Friday, August 29, 2008

Canon EOS 50D

Before Photokina 2008, Canon has announced the EOS 50D DSLR along with Canon EF-S 18-200mm F3.5-5.6 IS Lens.

Photo courtesy

Comparing against the EOS 400D I have owned since the beginning of this year, why would I consider an upgrade to EOS 50D (or EOS 40D as that will continue to be available)? I can think of the following reasons, assuming EOS 50D will be at least as good as EOS 40D for the following parameters:
  1. Better image quality due to sensor enhancements and 14-bit processing
  2. Expanded usable ISO range and better noise reduction
  3. Faster auto focus that works better under low light conditions
  4. Better build quality and weather resistance
  5. Better LCD screen (3.0" size, VGA resolution & usability under bright light) for image review
I am ambivalent about the following features:

Live View
Even on Point & Shoot digital cameras (I have owned and used quite a few including Canon S2 IS), I tend to use view finder rather than LCD screen. The poor performance of LCD screen under sunlight and power drain are two major factors why I choose not to use LCD.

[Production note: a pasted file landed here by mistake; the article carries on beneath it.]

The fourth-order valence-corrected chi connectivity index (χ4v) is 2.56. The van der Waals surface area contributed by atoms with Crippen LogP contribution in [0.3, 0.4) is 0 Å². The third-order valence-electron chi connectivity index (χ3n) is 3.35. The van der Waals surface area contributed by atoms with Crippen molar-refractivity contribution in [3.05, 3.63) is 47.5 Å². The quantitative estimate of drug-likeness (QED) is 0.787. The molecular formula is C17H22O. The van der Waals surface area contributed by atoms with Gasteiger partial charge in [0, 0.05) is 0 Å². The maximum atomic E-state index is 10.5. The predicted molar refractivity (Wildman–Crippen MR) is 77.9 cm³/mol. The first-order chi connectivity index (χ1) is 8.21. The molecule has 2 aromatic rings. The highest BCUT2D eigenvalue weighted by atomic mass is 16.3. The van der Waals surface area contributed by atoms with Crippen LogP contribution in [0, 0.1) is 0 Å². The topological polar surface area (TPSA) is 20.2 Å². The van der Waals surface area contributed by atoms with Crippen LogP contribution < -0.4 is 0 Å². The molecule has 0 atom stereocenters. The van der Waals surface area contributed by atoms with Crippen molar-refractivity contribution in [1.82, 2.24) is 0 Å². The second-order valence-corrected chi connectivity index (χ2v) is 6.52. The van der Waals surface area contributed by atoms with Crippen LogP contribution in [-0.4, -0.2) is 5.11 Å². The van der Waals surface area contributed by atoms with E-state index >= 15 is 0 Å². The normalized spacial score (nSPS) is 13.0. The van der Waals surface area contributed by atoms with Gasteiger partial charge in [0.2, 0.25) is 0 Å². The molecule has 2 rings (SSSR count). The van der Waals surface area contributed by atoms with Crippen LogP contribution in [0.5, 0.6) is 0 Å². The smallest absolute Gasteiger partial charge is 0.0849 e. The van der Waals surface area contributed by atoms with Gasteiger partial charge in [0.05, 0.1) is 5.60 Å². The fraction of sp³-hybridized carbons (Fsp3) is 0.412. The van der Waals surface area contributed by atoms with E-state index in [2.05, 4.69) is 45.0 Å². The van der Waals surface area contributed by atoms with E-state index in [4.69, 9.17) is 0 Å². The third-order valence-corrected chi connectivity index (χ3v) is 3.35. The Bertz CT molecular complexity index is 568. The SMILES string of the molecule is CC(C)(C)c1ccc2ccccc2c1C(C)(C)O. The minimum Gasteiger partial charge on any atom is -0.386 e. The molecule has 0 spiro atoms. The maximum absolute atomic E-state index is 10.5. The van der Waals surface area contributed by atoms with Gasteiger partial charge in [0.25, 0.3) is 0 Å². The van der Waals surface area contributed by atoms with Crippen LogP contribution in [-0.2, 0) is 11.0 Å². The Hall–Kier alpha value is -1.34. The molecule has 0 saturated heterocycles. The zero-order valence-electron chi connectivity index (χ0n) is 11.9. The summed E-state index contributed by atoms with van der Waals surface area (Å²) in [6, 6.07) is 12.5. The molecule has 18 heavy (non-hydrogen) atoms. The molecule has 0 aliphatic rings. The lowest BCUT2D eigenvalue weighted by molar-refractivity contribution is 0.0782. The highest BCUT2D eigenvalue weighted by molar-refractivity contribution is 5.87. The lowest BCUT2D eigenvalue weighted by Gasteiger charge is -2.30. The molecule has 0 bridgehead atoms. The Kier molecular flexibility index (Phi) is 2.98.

Higher Resolution The 15 MP on EOS 50D comes at a cost - file size. I started shooting RAW recently and find disk space an issue even with the 9 MB RAW files generated by my 10 MP EOS 400D. As of now, my photographs are pretty much used only for display on my blog, but I would still like to have archival copies of all images for whatever the future holds.

High Speed Continuous Shooting
I am primarly a landscape photographer and have not used the high speed continuous shooting mode extensively. However, this is something I would like to experiment with for wildlife & sports photography and maybe even for portrait photography, especially with kids. EOS 40D & 50D are capable of 6+ fps and have higher buffer sizes for storing more images in burst mode.

In summary, I personally would evaluate & justify the price premium primarily with respect to image quality, low light performance and build quality. There are of course, other factors like weight, battery capacity, responsiveness and custom functions. But they would not weigh in as primary factors if and when I consider upgrading to a better camera body.

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